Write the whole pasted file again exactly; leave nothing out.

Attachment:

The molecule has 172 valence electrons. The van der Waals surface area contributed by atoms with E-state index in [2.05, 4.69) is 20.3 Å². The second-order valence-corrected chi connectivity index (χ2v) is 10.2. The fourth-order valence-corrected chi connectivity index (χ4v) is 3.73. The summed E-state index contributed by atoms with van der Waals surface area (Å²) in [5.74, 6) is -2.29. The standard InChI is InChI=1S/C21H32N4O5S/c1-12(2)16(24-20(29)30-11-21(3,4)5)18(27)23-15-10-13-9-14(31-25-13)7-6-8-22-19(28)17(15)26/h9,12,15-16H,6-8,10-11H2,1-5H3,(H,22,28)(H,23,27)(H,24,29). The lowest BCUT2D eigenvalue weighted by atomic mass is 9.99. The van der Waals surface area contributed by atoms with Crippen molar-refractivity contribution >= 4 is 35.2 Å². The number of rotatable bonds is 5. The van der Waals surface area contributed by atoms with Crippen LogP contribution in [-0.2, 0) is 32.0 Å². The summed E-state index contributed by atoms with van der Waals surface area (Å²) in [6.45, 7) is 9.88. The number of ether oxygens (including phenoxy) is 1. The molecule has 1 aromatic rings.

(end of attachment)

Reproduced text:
The molecule has 172 valence electrons. The van der Waals surface area contributed by atoms with E-state index in [2.05, 4.69) is 20.3 Å². The second-order valence-corrected chi connectivity index (χ2v) is 10.2. The fourth-order valence-corrected chi connectivity index (χ4v) is 3.73. The summed E-state index contributed by atoms with van der Waals surface area (Å²) in [5.74, 6) is -2.29. The standard InChI is InChI=1S/C21H32N4O5S/c1-12(2)16(24-20(29)30-11-21(3,4)5)18(27)23-15-10-13-9-14(31-25-13)7-6-8-22-19(28)17(15)26/h9,12,15-16H,6-8,10-11H2,1-5H3,(H,22,28)(H,23,27)(H,24,29). The lowest BCUT2D eigenvalue weighted by atomic mass is 9.99. The van der Waals surface area contributed by atoms with Crippen molar-refractivity contribution >= 4 is 35.2 Å². The number of rotatable bonds is 5. The van der Waals surface area contributed by atoms with Crippen LogP contribution in [-0.2, 0) is 32.0 Å². The summed E-state index contributed by atoms with van der Waals surface area (Å²) in [6.45, 7) is 9.88. The number of ether oxygens (including phenoxy) is 1. The molecule has 1 aromatic rings.